And the LORD tested them to see “if they will walk in [His] law or not” with “bread from heaven” (Exo 16:4). On the sixth day they got a double portion but the first five days of the week they would get a day’s portion. Since they have accused Moses and Aaron of brining them into the wilderness to starve, Moses tells them that this bread from heaven will show that the LORD brought them out of Egypt and into the wilderness. Moses tells them that they have been grumbling against the LORD. He says, “For what are we, that you grumble against us?” (Exo 16:7). Meat in the evening and bread in the morning will show them that grumbling against Moses and Aaron is really grumbling against the LORD (Exo 16:8). And they got quail in the evening and bread from heaven in the morning. They called the bread from heaven “manna” meaning, “What is it?” because they did not know what it was (Exo 16:15).
The manna was a test because when they tried to keep some left overs they bred worms and stank (Exo 16:20). God was training them to trust Him for their daily bread. And the double portion on the sixth day did keep for the seventh day without going bad so that they could keep Sabbath. It is instructive that they were required to keep Sabbath before the giving of the Ten Commandments. The Ten Commandments was a summary of the law from creation. But that first Sabbath after the Exodus Event they went and tried to gather manna and the LORD said, “How long will you refuse to keep my commandments and my laws?” (Exo 16:28). It is significant that the manna tasted sweet like wafers made with honey because the Promised Land was a land flowing with milk and honey. Thus the manna was a reminder to them of where they were going and of God turning the bitter water sweet. And they kept some manna as a reminder to all generations.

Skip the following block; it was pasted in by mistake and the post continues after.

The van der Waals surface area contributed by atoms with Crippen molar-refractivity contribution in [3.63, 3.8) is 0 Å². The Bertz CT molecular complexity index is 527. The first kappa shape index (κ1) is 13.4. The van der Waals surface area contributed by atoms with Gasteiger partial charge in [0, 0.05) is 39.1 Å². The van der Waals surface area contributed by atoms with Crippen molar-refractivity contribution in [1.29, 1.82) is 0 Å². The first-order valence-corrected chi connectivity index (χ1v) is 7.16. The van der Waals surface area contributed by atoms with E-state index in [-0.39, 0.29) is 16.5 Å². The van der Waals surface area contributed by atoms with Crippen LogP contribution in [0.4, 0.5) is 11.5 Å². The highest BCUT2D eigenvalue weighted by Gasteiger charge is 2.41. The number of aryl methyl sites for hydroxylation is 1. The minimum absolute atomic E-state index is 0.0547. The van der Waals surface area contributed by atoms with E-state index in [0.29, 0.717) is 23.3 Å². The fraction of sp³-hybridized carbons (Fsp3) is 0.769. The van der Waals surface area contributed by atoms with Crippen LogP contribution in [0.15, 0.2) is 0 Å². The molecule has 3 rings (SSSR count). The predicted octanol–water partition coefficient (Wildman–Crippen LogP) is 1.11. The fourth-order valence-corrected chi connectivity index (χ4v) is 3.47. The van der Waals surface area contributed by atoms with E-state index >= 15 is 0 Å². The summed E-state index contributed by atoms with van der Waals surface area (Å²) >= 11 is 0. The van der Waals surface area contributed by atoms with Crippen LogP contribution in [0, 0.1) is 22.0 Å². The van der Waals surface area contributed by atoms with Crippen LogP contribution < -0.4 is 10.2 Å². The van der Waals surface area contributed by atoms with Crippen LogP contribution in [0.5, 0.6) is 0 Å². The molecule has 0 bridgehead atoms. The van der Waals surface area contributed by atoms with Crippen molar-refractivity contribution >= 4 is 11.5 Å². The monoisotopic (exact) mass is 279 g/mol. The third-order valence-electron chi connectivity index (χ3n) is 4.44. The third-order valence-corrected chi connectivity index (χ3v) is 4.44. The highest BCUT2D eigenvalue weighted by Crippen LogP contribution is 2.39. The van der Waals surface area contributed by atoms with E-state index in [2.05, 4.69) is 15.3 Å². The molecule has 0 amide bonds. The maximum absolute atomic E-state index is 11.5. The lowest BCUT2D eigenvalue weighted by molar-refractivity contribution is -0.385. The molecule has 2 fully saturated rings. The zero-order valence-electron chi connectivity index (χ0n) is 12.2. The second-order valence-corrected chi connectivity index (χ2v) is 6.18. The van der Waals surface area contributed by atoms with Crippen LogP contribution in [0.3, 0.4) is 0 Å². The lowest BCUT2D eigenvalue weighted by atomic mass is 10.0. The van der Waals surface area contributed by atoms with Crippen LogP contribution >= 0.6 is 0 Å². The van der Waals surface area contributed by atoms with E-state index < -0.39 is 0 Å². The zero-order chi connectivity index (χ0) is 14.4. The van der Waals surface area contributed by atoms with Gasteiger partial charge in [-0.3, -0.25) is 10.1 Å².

To summarize — grumbling about food (complaint that they were brought into the wilderness to starve), God tested them.
The next chapter begins with the same grumbling: “the people quarreled with Moses” about water to drink (Exo 17:2). And they again accused him of bringing them into the wilderness to kill them — this time with thirst. Moses asks them “Why do you test the LORD?” (Exo 17:2). Here Moses brings water from the rock by striking the rock where the LORD was standing.